The Georgian Minimum Wage Act (OCGA § 34-4-1 et seq.) Already prohibits local governments from obliging employers to pay workers a wage rate that exceeds statutory or federal requirements. The same law also prohibits local governments from requiring employers to provide unemployment benefits that are not otherwise required under state or federal law. And on May 8, 2017, Governor Nathan Deal signed a bill adding an amendment that further bans Georgia locations from enacting “forward planning” ordinances.
Predictive scheduling legislation (also known as “fair workweek” legislation) requires employers to compensate workers for schedule changes that affect their work schedules if workers are not properly notified (usually between two and four Weeks). In other words, if an employer took an employee off a schedule a week before his shift, the employer would have to compensate that employee for changing the schedule.
Seattle, New York City, and San Francisco have some form of predictive planning laws that are popular in the food and retail industries. These laws rose in popularity in 2016 when 13 states and the District of Columbia introduced various forms of predictive schedule legislation. However, Georgia joins Arkansas, Iowa, Michigan, and Tennessee as states that have prohibited local governments from enacting such forward-looking schedule ordinances.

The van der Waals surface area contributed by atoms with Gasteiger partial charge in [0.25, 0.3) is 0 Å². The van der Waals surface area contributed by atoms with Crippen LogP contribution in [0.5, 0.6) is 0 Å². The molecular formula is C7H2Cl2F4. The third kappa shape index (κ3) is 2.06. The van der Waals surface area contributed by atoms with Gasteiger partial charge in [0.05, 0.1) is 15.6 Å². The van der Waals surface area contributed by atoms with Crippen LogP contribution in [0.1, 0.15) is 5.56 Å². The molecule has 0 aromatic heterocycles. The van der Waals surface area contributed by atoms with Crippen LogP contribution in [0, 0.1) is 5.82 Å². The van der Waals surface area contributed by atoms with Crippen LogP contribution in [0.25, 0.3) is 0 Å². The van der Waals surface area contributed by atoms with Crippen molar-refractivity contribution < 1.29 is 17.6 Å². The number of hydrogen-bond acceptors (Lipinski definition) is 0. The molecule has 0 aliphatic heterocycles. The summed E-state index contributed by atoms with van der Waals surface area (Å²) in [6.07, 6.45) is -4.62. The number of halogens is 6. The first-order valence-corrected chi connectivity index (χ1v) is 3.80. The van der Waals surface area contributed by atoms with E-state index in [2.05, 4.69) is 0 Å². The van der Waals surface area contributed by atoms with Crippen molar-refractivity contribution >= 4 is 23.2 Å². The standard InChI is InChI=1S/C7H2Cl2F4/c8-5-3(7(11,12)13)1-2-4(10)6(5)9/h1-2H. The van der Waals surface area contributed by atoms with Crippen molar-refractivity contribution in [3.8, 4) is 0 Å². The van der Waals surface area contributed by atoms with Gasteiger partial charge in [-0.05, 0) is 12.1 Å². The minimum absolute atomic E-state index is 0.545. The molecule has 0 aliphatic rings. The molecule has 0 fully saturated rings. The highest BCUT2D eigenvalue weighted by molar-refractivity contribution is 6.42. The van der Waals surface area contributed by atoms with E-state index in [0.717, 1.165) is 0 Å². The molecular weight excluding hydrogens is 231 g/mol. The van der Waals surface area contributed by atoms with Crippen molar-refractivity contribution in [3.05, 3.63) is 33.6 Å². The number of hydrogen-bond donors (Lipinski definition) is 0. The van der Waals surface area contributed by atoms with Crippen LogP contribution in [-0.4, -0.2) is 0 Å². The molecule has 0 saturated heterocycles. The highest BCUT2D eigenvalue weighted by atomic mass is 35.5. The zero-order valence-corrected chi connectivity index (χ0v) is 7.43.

Proponents of the Georgian law believe that it will benefit employers by creating uniform, nationwide requirements for employers. Proponents also believe that the law provides additional protection to employers who need flexibility in planning, including employers who use an on-call system or who make last-minute changes to their employees as needed.
What does this mean for employers in Georgia?
Employers with locations in multiple cities and counties in Georgia do not currently need to adjust their policies to reflect different standards of employee wage requirements.
Georgia continues to forbid municipalities from taking employee protection measures that go beyond federal or state law.
However, cities and states across the country can still enact predictive planning laws. Employers with national or multi-state operations should review their compensation practices and policies to ensure that they are followed in all states, cities, and counties.
© 2021, Ogletree, Deakins, Nash, Smoak and Stewart, PC, all rights reserved.National Law Review, Volume VII, Number 180